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Evolutionary Biology and Ecology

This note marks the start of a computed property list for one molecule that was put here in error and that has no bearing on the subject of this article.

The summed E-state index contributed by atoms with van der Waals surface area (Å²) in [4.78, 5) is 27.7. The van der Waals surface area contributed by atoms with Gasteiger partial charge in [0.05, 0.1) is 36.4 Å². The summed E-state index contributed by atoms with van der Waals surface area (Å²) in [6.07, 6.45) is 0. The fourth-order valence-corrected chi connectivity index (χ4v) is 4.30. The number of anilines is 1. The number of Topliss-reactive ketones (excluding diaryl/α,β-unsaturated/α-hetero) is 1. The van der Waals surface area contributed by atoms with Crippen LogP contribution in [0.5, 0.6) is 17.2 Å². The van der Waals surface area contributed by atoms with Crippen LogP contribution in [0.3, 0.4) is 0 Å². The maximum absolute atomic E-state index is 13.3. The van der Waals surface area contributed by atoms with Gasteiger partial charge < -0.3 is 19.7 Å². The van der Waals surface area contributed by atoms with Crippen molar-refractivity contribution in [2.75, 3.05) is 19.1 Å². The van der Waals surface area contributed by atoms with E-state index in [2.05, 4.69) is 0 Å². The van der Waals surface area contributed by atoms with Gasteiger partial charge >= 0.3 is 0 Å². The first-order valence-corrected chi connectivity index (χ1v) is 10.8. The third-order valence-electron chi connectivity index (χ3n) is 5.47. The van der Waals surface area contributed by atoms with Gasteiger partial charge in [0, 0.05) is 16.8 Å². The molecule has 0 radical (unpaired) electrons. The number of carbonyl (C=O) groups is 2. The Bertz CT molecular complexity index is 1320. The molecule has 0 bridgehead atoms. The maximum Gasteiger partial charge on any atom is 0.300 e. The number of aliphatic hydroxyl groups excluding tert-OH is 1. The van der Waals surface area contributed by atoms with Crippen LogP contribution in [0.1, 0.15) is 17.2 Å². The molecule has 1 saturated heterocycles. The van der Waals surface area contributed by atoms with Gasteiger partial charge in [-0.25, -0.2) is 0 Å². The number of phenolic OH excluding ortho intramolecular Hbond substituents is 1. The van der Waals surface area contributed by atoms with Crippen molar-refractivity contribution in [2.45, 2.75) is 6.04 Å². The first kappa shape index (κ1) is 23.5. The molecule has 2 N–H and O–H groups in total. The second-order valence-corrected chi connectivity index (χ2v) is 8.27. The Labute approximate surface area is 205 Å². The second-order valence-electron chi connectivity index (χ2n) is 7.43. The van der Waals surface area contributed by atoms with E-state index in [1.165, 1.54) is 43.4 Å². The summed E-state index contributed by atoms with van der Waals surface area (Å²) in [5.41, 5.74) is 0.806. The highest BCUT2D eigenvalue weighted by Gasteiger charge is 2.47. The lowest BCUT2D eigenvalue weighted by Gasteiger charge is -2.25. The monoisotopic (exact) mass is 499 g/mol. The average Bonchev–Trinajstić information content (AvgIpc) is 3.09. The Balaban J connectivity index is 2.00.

Research activities within the Evolutionary Biology and Ecology Unit at the ULB focus on 5 complementary thematics in evolutionary biology.(1) Natural substances produced by organisms from their secondary metabolism play a major role in interactions (intra- or interspecific) between living organisms sharing the same environment. We focus on pheromones involved in conspecific recognition among insects but also on the role of chemicals in insect-plants interactions (chemical defense, chemical mimicry).(2) Problems of biodiversity conservation are studied in local area and in tropical forest ecosystems. At a local scale (Brussels and suburbs), we are interested in distribution and behaviour of endangered species, which require to study potential competitors in expansion (invasive species). Bats, birds and ladybirds belong to the focus groups. In tropical forest, focus groups are termites and ants but also trees, on wich we evaluate biodiversity and its variations depending on natural environment conditions and human activities impact.(3) We evaluate available statistical tools and develop our own to characterize the organization of genetic diversity and identify the processes involved (genetic drift, dispersal, mutation, selection). We use these tools with both plant and animal models. We also study genetic structure of societies and populations of social insects (ants, termites), and their social consequences in terms of reproductive strategies. Phylogeographic studies are conducted, at the interface between populations and species, to gain insights into the geographic distribution of genetic variation and on the mechanisms of speciation. (4) We try to understand the principles that lead evolution of animal societies and the ecological consequences of social life: organisation of societies, reproductive strategies and conflicts within groups. These researches focus on social insects (ants, termites), using several approaches as behaviour, ecology and genetics.(5) Studies of alpha taxonomy (identification and description of genus and species) are made in part for their own interest (inventory of living organisms), but also as a basis for studies on biodiversity estimation. Building of phylogenies, thanks to genetic tools, allows to elaborate evolution outlines for other features: social organisation, behaviour, reproduction 


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